There are several reasons why tracking workforce metrics is important, including:
- Increased efficiency: Workforce metrics highlight how a business performs on a team or individual level. With this information, workforce managers can identify areas of improvement and implement data-driven strategies to increase operational efficiency.
- Informed decision-making: Organizations can use these metrics to understand how their business is trending and to implement future initiatives. If, for example, the average handle time is trending upward, businesses can make AHT a long-term priority to improve customer service processes.
- Enhanced talent development: Businesses can use figures like ramp rate to identify effective onboarding initiatives and employee productivity to determine training opportunities. This information can lead to continued employee development, resulting in a more capable workforce.
Overall, workforce metrics provide a comprehensive view of organizational performance and can be used to improve every aspect of a company’s operations.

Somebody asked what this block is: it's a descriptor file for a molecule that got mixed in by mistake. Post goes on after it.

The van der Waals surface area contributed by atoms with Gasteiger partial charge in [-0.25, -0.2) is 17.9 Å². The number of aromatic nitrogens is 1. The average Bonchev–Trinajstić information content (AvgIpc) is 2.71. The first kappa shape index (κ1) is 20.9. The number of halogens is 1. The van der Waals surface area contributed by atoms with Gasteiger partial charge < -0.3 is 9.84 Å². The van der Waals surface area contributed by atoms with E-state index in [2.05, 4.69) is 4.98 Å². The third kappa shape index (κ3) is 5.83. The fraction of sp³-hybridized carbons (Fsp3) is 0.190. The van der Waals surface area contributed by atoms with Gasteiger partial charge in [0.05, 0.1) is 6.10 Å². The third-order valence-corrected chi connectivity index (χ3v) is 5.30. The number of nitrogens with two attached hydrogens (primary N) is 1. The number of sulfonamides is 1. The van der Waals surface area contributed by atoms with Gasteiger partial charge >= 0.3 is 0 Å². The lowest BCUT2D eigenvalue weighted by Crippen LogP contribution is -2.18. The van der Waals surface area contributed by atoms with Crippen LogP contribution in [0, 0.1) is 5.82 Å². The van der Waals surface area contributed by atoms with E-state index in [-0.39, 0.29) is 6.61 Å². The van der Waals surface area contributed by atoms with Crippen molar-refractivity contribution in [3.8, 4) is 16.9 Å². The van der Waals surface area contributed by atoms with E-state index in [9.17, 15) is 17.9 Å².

Common challenges when tracking workforce management
Tracking workforce management comes with its own set of challenges. A few of the most common include:
- Data inaccuracy: Inaccurate or incomplete workforce data can skew numbers and lead to flawed analysis and decision-making. Organizations must be sure their figures are accurate for effective insight.
- Inefficient communication: Communication affects everything in an organization, from how employees do their jobs to how statistics are reported. Good communication helps managers instruct employees on new processes and WFM initiatives, give comprehensive reports to higher-ups, and more.
- Operational issues: Businesses need to be aware of operational issues that can skew workforce management metrics. Improper time tracking, poor communication, sub-par management, or outdated processes can negatively impact data.
- Staff shortages: Organizational efficiency is dependent on a functioning workforce. When businesses are experiencing high turnover or resignations, productivity can suffer.
You can address and mitigate these challenges with the right approach, like utilizing a workforce planning template.
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Workforce management is an important process involving everything from employee scheduling to day-to-day tasks. Organizations serious about WFM need to track important workforce management metrics—and to do so effectively, you need the right partner.
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Net Promoter, Net Promoter Score, and NPS are trademarks of NICE Satmetrix, Inc., Bain & Company, Inc., and Fred Reichheld.